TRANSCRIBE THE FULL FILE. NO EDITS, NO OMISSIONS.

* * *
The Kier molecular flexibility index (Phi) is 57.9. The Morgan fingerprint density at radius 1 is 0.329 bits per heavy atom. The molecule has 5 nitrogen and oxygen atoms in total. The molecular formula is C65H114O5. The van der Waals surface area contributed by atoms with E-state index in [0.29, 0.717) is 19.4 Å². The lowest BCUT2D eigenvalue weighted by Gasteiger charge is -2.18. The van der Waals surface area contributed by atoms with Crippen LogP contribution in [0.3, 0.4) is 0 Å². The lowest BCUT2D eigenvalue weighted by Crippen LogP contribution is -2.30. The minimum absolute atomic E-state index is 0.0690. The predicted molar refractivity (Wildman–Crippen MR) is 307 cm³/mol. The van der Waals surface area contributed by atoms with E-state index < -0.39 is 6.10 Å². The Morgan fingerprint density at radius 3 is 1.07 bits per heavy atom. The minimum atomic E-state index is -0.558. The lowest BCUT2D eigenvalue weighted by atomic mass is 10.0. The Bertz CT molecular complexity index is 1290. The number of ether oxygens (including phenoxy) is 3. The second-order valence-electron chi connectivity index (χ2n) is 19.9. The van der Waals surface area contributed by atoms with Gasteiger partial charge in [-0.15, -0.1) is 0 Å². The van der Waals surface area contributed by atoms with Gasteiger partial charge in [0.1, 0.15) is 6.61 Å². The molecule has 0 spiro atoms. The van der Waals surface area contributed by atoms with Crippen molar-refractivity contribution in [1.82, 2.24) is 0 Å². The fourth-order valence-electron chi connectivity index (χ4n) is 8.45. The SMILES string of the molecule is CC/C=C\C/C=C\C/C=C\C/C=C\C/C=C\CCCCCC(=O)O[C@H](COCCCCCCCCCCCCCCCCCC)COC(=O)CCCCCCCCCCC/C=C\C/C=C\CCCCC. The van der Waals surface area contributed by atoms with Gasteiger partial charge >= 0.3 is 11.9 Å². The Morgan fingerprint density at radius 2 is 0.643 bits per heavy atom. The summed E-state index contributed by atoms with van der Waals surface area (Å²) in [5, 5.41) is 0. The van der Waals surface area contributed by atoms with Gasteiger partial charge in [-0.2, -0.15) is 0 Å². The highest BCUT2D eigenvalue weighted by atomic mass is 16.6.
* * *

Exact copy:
The Kier molecular flexibility index (Phi) is 57.9. The Morgan fingerprint density at radius 1 is 0.329 bits per heavy atom. The molecule has 5 nitrogen and oxygen atoms in total. The molecular formula is C65H114O5. The van der Waals surface area contributed by atoms with E-state index in [0.29, 0.717) is 19.4 Å². The lowest BCUT2D eigenvalue weighted by Gasteiger charge is -2.18. The van der Waals surface area contributed by atoms with Crippen LogP contribution in [0.3, 0.4) is 0 Å². The lowest BCUT2D eigenvalue weighted by Crippen LogP contribution is -2.30. The minimum absolute atomic E-state index is 0.0690. The predicted molar refractivity (Wildman–Crippen MR) is 307 cm³/mol. The van der Waals surface area contributed by atoms with E-state index < -0.39 is 6.10 Å². The Morgan fingerprint density at radius 3 is 1.07 bits per heavy atom. The minimum atomic E-state index is -0.558. The lowest BCUT2D eigenvalue weighted by atomic mass is 10.0. The Bertz CT molecular complexity index is 1290. The number of ether oxygens (including phenoxy) is 3. The second-order valence-electron chi connectivity index (χ2n) is 19.9. The van der Waals surface area contributed by atoms with Gasteiger partial charge in [-0.15, -0.1) is 0 Å². The van der Waals surface area contributed by atoms with Gasteiger partial charge in [0.1, 0.15) is 6.61 Å². The molecule has 0 spiro atoms. The van der Waals surface area contributed by atoms with Crippen molar-refractivity contribution in [1.82, 2.24) is 0 Å². The fourth-order valence-electron chi connectivity index (χ4n) is 8.45. The SMILES string of the molecule is CC/C=C\C/C=C\C/C=C\C/C=C\C/C=C\CCCCCC(=O)O[C@H](COCCCCCCCCCCCCCCCCCC)COC(=O)CCCCCCCCCCC/C=C\C/C=C\CCCCC. The van der Waals surface area contributed by atoms with Gasteiger partial charge >= 0.3 is 11.9 Å². The Morgan fingerprint density at radius 2 is 0.643 bits per heavy atom. The summed E-state index contributed by atoms with van der Waals surface area (Å²) in [5, 5.41) is 0. The van der Waals surface area contributed by atoms with Gasteiger partial charge in [-0.2, -0.15) is 0 Å². The highest BCUT2D eigenvalue weighted by atomic mass is 16.6.